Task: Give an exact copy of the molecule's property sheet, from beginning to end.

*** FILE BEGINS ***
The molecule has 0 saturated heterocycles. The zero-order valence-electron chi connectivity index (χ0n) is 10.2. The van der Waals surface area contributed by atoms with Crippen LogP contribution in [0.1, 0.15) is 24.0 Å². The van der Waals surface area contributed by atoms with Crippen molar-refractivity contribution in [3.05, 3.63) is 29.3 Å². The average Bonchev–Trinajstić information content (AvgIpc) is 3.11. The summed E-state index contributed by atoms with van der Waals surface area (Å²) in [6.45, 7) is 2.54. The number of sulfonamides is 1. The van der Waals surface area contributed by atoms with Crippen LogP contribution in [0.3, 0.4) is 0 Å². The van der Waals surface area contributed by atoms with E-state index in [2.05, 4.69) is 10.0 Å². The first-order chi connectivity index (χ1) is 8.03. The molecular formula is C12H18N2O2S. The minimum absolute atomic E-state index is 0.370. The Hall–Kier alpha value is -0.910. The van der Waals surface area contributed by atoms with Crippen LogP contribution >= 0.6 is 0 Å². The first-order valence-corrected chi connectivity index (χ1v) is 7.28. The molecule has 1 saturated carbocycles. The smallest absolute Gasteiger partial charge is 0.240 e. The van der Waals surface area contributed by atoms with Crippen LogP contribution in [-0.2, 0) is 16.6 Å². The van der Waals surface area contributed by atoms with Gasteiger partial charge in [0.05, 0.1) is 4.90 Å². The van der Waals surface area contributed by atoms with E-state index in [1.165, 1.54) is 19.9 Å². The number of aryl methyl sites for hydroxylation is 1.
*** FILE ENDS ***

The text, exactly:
The molecule has 0 saturated heterocycles. The zero-order valence-electron chi connectivity index (χ0n) is 10.2. The van der Waals surface area contributed by atoms with Crippen LogP contribution in [0.1, 0.15) is 24.0 Å². The van der Waals surface area contributed by atoms with Crippen molar-refractivity contribution in [3.05, 3.63) is 29.3 Å². The average Bonchev–Trinajstić information content (AvgIpc) is 3.11. The summed E-state index contributed by atoms with van der Waals surface area (Å²) in [6.45, 7) is 2.54. The number of sulfonamides is 1. The van der Waals surface area contributed by atoms with Crippen LogP contribution in [0.3, 0.4) is 0 Å². The van der Waals surface area contributed by atoms with E-state index in [2.05, 4.69) is 10.0 Å². The first-order chi connectivity index (χ1) is 8.03. The molecular formula is C12H18N2O2S. The minimum absolute atomic E-state index is 0.370. The Hall–Kier alpha value is -0.910. The van der Waals surface area contributed by atoms with Crippen LogP contribution >= 0.6 is 0 Å². The first-order valence-corrected chi connectivity index (χ1v) is 7.28. The molecule has 1 saturated carbocycles. The smallest absolute Gasteiger partial charge is 0.240 e. The van der Waals surface area contributed by atoms with Crippen LogP contribution in [-0.2, 0) is 16.6 Å². The van der Waals surface area contributed by atoms with Gasteiger partial charge in [0.05, 0.1) is 4.90 Å². The van der Waals surface area contributed by atoms with E-state index in [1.165, 1.54) is 19.9 Å². The number of aryl methyl sites for hydroxylation is 1.